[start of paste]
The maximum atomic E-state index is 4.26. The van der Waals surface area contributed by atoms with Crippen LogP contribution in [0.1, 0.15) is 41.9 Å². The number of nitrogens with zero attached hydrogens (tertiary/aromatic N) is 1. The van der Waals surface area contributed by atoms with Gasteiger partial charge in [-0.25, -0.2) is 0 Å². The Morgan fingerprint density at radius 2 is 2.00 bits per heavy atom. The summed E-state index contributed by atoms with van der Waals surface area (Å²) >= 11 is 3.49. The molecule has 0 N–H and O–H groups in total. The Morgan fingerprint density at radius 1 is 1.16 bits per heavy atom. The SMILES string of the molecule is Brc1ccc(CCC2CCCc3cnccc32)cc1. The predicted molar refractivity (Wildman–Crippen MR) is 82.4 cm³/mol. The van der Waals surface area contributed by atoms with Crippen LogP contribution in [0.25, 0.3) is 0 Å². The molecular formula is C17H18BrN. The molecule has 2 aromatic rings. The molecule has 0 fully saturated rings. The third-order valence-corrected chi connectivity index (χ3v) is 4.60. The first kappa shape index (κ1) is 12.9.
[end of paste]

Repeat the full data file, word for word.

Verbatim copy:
The maximum atomic E-state index is 4.26. The van der Waals surface area contributed by atoms with Crippen LogP contribution in [0.1, 0.15) is 41.9 Å². The number of nitrogens with zero attached hydrogens (tertiary/aromatic N) is 1. The van der Waals surface area contributed by atoms with Gasteiger partial charge in [-0.25, -0.2) is 0 Å². The Morgan fingerprint density at radius 2 is 2.00 bits per heavy atom. The summed E-state index contributed by atoms with van der Waals surface area (Å²) >= 11 is 3.49. The molecule has 0 N–H and O–H groups in total. The Morgan fingerprint density at radius 1 is 1.16 bits per heavy atom. The SMILES string of the molecule is Brc1ccc(CCC2CCCc3cnccc32)cc1. The predicted molar refractivity (Wildman–Crippen MR) is 82.4 cm³/mol. The van der Waals surface area contributed by atoms with Crippen LogP contribution in [0.25, 0.3) is 0 Å². The molecular formula is C17H18BrN. The molecule has 2 aromatic rings. The molecule has 0 fully saturated rings. The third-order valence-corrected chi connectivity index (χ3v) is 4.60. The first kappa shape index (κ1) is 12.9.